The Women and Foreign Policy program is a major component of CFR's Civil Society, Markets, and Democracy initiative. The objective of the Women and Foreign Policy program is to bring the status of women firmly into the mainstream foreign policy debate. Thanks in part to its efforts, there is now broad understanding of the importance of women's empowerment to a host of development, health, security, and other global priorities.
The program's current areas of focus include:
Please see below for relevant publications:
Cherie Blair, founder of the Cherie Blair Foundation for Women, discusses the gender gap in access to mobile technology. Research conducted by Blair's organization has found that the gender gap is particularly wide in the Middle East, Africa, and Asia.
Gayle Tzemach Lemmon says that the Nobel Peace Prize committee's acknowledgment of the role of women in peacemaking should bolster the cause of women in Afghanistan who are struggling for democracy.
In awarding the prize to three women activists, the Nobel committee is honoring the fact that women's full participation in society is essential to peace, says CFR's Isobel Coleman.
With the United States eager to withdraw from Afghanistan and reconciliation with the Taliban considered key to any peace process, Afghan women's rights are once again in question, writes CFR's Gayle Tzemach Lemmon.
This roundtable was part of the ExxonMobil Women and Development series, which was organized by CFR's Civil Society, Markets, and Democracy Program and made possible by the generous support of ExxonMobil.
Gayle Tzemach Lemmon says that King Abdullah's granting the right to vote to Saudi Arabian women is another sign that the spirit of reform blowing through the region is making it increasingly hard to defend women's lack of basic rights.
Investment in maternal health in Afghanistan provides a cost-effective way to promote strategic U.S. foreign policy objectives. As part of a responsible drawdown, the United States should continue its commitments to improving maternal health programs.
Gayle Tzemach Lemmon discusses Secretary of State Hillary Clinton's address to APEC's Women and the Economy Summit.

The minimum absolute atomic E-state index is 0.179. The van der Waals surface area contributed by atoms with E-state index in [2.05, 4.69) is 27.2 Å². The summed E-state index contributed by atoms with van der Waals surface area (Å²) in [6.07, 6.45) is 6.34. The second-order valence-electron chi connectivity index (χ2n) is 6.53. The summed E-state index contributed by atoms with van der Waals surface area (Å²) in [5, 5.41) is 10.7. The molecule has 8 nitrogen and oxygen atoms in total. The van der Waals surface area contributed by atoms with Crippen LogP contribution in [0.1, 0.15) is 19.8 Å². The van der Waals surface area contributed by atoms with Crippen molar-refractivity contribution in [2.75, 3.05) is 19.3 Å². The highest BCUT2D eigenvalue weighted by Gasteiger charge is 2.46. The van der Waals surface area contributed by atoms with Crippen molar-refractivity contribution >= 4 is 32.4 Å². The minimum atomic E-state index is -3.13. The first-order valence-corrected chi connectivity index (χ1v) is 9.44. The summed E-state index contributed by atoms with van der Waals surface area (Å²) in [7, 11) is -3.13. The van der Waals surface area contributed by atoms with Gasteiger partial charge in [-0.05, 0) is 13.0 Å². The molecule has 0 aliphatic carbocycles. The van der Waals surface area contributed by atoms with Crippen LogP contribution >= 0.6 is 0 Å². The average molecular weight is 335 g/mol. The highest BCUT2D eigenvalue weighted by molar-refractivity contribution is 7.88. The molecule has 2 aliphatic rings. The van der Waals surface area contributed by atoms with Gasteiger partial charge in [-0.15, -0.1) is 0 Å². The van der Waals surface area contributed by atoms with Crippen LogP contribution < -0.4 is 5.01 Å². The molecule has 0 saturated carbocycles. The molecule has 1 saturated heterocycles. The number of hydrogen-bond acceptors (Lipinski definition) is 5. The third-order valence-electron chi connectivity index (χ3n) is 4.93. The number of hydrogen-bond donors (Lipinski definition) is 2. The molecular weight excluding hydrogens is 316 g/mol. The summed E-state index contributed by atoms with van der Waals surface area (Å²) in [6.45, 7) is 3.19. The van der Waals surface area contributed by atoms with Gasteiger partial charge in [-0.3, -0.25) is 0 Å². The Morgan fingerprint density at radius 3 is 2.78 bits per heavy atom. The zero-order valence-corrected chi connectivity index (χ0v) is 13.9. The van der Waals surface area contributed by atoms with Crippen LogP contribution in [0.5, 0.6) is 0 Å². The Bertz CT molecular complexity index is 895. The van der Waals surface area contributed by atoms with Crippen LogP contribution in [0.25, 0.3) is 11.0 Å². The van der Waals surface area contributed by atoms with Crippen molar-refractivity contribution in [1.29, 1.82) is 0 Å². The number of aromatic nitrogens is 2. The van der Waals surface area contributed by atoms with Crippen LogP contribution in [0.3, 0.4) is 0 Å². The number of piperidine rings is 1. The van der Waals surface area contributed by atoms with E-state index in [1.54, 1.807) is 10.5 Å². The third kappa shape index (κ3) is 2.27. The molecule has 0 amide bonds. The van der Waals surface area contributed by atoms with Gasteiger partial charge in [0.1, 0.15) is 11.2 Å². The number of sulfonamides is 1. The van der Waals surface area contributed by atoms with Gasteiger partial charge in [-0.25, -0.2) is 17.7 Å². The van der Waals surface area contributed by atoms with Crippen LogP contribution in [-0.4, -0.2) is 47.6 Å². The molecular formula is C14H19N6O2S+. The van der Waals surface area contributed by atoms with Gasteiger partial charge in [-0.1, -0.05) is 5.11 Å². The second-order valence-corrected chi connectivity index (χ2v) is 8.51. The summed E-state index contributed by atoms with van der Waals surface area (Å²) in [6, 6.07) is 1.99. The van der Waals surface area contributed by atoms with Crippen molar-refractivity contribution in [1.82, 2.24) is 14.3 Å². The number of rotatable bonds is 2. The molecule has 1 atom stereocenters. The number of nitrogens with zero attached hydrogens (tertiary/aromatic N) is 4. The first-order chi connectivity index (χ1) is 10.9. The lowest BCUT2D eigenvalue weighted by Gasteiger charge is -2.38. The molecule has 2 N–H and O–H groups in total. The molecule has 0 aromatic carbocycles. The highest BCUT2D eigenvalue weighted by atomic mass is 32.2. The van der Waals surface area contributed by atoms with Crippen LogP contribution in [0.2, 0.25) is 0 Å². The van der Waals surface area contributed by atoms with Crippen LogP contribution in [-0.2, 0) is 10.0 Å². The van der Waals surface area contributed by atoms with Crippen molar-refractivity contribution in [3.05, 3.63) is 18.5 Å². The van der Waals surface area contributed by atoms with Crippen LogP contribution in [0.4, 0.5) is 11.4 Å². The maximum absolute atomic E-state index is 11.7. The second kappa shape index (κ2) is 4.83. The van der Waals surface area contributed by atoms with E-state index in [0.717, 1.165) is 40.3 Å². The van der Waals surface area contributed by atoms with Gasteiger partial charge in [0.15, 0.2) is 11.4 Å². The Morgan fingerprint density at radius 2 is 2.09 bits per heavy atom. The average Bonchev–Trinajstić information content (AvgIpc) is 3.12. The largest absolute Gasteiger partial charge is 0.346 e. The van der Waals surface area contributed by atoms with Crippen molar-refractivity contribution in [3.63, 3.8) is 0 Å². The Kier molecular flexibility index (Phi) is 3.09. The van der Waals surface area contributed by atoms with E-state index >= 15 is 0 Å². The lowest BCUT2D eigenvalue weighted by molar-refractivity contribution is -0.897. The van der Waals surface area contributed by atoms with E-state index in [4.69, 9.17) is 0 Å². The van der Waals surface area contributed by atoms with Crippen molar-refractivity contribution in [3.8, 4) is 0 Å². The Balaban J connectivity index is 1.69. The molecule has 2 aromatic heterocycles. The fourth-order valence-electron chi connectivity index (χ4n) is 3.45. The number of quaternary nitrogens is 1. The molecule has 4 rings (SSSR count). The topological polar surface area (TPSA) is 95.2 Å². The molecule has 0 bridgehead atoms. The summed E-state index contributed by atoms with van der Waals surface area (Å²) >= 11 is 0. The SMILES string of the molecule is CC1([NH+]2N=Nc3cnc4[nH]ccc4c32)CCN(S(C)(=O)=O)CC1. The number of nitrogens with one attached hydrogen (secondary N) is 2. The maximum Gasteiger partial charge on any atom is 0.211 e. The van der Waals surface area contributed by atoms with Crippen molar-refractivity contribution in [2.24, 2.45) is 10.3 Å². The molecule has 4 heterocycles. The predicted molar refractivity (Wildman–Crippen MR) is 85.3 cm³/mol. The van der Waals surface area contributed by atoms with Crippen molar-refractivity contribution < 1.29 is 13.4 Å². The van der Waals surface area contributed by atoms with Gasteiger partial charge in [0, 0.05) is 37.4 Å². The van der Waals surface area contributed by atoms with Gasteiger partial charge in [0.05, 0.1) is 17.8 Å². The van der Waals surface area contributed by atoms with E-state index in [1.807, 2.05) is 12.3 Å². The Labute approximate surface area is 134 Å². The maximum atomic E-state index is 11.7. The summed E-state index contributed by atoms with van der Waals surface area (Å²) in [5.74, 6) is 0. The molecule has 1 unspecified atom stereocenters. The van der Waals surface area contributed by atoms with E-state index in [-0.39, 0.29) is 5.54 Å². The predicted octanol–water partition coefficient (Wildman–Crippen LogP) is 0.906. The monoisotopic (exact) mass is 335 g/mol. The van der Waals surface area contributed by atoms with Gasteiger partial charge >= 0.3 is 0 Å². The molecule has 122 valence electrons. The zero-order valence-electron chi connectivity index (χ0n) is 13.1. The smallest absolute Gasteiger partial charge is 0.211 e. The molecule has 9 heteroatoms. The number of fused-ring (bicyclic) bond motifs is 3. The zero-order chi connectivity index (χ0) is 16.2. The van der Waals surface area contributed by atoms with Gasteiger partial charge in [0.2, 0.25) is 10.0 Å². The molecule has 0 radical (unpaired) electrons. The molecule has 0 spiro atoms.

Gayle Tzemach Lemmon asks, "... will women's rights be negotiated away in the quest to reach a graceful exit - or, in fact, any kind of exit, in Afghanistan?"
Gayle Tzemach Lemmon argues that the United States needs to wind down the war in Afghanistan in a way that includes Afghan men and women fighting quietly for progress.
Isobel Coleman and Gayle Tzemach Lemmon say the U.S. withdrawal from Afghanistan places maternal health programs for Afghan women in jeopardy.
Gayle Tzemach Lemmon says the debt ceiling debate has highlighted the difference in world views between Washington and Wall Street.
Gayle Tzemach Lemmon says that while Secretary Clinton's commitment to keeping women front and center in Afghanistan is clear, the White House's interest in deploying political capital on Afghan women's behalf is far less certain.
Scaling back the U.S. commitment in Afghanistan will yield a peace dividend, but only when Social Security and Medicare spending are controlled will the U.S. be able to refocus on domestic priorities, says CFR'S Gayle Tzemach Lemmon.
Micah Zenko examines the gender breakdowns of Washington's premier think tanks.
Gayle Tzemach Lemmon argues that the freeing of the only suspect arrested in the mutilation of Afghan girl Bibi Aisha sends a message throughout Afghanistan that women's rights are irrelevant.
Gayle Tzemach Lemmon says the hotel bombing in Kabul raises the stakes for an already fragile peace process in Afghanistan.
Isobel Coleman discusses the Women2Drive campaign in Saudi Arabia and says the next generation of Saudi rulers will have to face the issue of women's rights.
For more on what the United States and others can do to foster open, prosperous, and stable societies, visit CSM&D.